Arthur Roy Brown (1893-1944), the Canadian flying ace officially credited with shooting down Manfred von Richthofen, "the Red Baron," was born in Carleton Place, Ontario. He enlisted as an Officer Cadet and joined the Royal Naval Air Service for pilot training in 1915. As a sub-lieutenant, Brown broke a vertebra in a training accident in 1916 and was hospitalised for two months. By early 1917 he was flying combat patrols and had earned the Distinguished Service Order (DSO) by October 1917, while flying a Sopwith Camel with the No. 9 Naval Squadron. Brown was a talented leader, and by early 1918 he was the flight commander in charge of a squadron in combat over France.
On April 1, 1918, the Royal Flying Corps and the Royal Naval Air Service merged into the Royal Air Force, and Brown's No. 9 Squadron became No. 209 RAF. On April 21 his squadron engaged in combat with a German squadron commanded by Manfred von Richthofen, “the Red Baron,” the most famous, feared and deadly German pilot. When Brown saw the Red Baron attacking one of his men, he set off after the flying ace. Von Richthofen was killed in the ensuing battle, though it has never been conclusively determined whether he was brought down by fire from Brown’s machine gun or by an Australian anti-aircraft battery on the ground. Nonetheless, Brown was officially credited with the hit by the RAF, receiving a bar to his DSO.
Brown left the RAF in 1919 after a bout of influenza and nervous exhaustion, followed by another bad crash and five months spent in hospital. He returned to Canada and took up work as an accountant. He later founded a small airline and worked as the editor of the journal Canadian Aviation. He died of a heart attack on March 9, 1944, in Stouffville, Ontario. He was 50 years old.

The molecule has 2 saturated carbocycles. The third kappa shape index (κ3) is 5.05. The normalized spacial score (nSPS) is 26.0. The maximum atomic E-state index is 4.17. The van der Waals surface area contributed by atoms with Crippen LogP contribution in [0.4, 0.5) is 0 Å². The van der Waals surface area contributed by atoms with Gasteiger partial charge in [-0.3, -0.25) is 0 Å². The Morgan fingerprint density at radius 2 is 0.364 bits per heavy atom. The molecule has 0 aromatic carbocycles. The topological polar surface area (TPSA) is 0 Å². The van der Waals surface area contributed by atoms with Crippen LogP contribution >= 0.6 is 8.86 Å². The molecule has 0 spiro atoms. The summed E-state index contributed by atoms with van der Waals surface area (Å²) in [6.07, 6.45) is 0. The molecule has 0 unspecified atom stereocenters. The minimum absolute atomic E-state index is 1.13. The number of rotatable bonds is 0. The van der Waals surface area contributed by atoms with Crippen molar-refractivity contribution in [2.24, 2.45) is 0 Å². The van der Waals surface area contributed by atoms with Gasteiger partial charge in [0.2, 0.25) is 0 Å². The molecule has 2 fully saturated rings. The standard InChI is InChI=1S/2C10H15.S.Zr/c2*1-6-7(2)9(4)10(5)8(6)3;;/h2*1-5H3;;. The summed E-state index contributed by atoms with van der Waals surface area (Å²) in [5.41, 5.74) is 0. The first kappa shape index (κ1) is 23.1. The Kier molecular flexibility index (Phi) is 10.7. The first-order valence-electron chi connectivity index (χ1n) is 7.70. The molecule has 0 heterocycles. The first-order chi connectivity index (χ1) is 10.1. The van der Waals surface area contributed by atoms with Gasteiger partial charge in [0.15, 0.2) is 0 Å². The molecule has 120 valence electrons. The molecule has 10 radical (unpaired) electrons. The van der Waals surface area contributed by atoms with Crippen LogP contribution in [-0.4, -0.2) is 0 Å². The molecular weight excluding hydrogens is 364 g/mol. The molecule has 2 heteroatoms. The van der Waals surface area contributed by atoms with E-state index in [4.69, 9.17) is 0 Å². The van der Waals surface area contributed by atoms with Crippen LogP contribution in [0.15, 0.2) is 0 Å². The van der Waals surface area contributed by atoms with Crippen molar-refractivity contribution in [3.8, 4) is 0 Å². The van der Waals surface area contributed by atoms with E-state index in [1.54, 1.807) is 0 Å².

The London Gazette
The London Gazette—Supplement 30756, Page 7304, June 18, 1918
“Lieut. (Hon. Capt.) Arthur Roy Brown, D.S.C., R.A.F. For conspicuous gallantry and devotion to duty. On the 21st April, 1918, while leading a patrol of 6 scouts he attacked a formation of 20 hostile scouts. He personally engaged two Fokker triplanes, which he drove off; then, seeing that one of our machines was being attacked and apparently hard pressed, he dived on the hostile scout, firing the while. This scout, a Fokker triplane, nose dived and crashed to the ground. Since the award of the Distinguished Service Cross he has destroyed several other enemy aircraft and has shown great dash and enterprise in attacking enemy troops from low altitudes despite heavy anti-aircraft fire.”
Military Medals, Honours and Awards
- Distinguished Service Order
In 1906, Arthur R. Brown is seven years old and living in Carleton Place, Ontario, with his father Morton (37), a mill owner, and mother Mary E. (37). He has two older sisters, Margaret (13) and Bessie (11), and a younger brother, John H. (4). The family is Presbyterian.